Depending on how you look at it, there are either 21 years or a matter of days resting between Chicago lo-fi project Love of Everything’s latest releases. Last week, Bobby Burg uploaded Lived in Chicago, 1999— a recording of the band’s debut performance at the city’s legendary Fireside Bowl— to Bandcamp. He also released a super limited, 25-cassette pressing of the concert through his aptly-named Record Label. Today, as the launch title to Joyful Noise’s new Gray Area cassette series, Burg is issuing a more recent run of tunes called Echo Frenz. In fact, it’s the first proper release from Love of Everything in close to a decade.
Part of the gap, of course, could be due to Burg’s prolific run as a member of iconic experimentalists Joan of Arc, whom issued their final LP, Tim Theo Melina Bobby, last December. Like Joan of Arc, Love of Everything has seen several musicians enter its sphere, but the socially distant times of the ongoing pandemic means Echo Frenz is full-on solo Burg. Throughout, he adorns his cherubic, shushed vocals in acoustic guitar and Casio-manipulated tones. Take “Total Life,” where the organic string work is contorted and refracted into an almost overwhelming rainbow slipstream of sound. Elsewhere, looped organ patches and retro drum machine patterns set the punchy tone for “Own Best Friend,” a Dayquil-cheery electro-pop ode to solo music-making that, eerily enough, conjures these COVID times through iso-minded lines about “never leaving the house again.”
Caught shortly after hitting the post office to send out some mail-order items, Burg got into the return of his Love of Everything, Deep Fake tech, and a leftfield duet with Glenn Danzig.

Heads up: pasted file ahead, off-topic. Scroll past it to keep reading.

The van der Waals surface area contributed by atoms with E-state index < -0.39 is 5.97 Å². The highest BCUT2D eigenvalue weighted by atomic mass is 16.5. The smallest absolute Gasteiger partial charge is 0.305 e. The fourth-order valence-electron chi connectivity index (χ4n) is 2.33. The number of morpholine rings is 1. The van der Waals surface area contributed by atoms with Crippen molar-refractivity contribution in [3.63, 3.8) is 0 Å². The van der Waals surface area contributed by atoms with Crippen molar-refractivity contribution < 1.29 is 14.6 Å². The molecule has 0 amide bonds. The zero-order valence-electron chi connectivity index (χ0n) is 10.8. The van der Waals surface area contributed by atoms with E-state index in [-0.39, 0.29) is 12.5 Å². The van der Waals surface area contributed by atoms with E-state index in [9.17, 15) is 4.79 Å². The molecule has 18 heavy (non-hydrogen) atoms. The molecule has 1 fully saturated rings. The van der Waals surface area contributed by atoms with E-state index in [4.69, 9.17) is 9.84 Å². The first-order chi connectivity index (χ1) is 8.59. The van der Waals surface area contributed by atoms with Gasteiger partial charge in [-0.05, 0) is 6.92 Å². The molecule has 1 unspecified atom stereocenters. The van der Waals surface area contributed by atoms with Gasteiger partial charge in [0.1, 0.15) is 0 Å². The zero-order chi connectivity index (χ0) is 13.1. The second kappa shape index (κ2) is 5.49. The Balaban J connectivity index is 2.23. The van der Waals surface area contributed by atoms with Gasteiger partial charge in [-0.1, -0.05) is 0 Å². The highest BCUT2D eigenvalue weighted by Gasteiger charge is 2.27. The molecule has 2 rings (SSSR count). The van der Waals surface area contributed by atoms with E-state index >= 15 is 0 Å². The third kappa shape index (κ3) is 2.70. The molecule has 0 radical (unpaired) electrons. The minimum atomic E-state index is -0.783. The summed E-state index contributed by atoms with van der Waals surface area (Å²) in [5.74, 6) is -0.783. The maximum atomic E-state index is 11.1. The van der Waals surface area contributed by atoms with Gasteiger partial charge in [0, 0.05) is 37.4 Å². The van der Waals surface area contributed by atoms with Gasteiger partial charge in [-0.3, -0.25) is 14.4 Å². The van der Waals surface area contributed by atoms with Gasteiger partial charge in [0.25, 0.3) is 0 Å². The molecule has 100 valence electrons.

This interview has been edited and condensed.
Northern Transmissions: In addition to the new Echo Frenz tape, you’ve also just released the audio from the first ever Love of Everything show back in 1999.
Bobby Burg: Right, I made a tape! I actually sold out of the pre-order. I can’t believe that 25 people bought them; I was totally shocked. I thought I was going to have them for a few years. It was something no one wanted that I wanted to make for fun.
NT: Having it timed so close to the release of the new tape, was there naturally a lot of comparing/contrasting going on, thinking back to that first show and how the project has changed in the decades since?
B: For sure. Because a lot of the Love of Everything stuff isn’t on streaming services, I thought could tell a story by comparing the releases.
NT: What do you remember most about playing that first show?
B: I remember we borrowed Tim Kinsella’s Fender Twin amp. I used it, and Matt Clark, the other member of Love of Everything [at the time] — and also a Joan of Arc member—stood on top of the amp while we were onstage.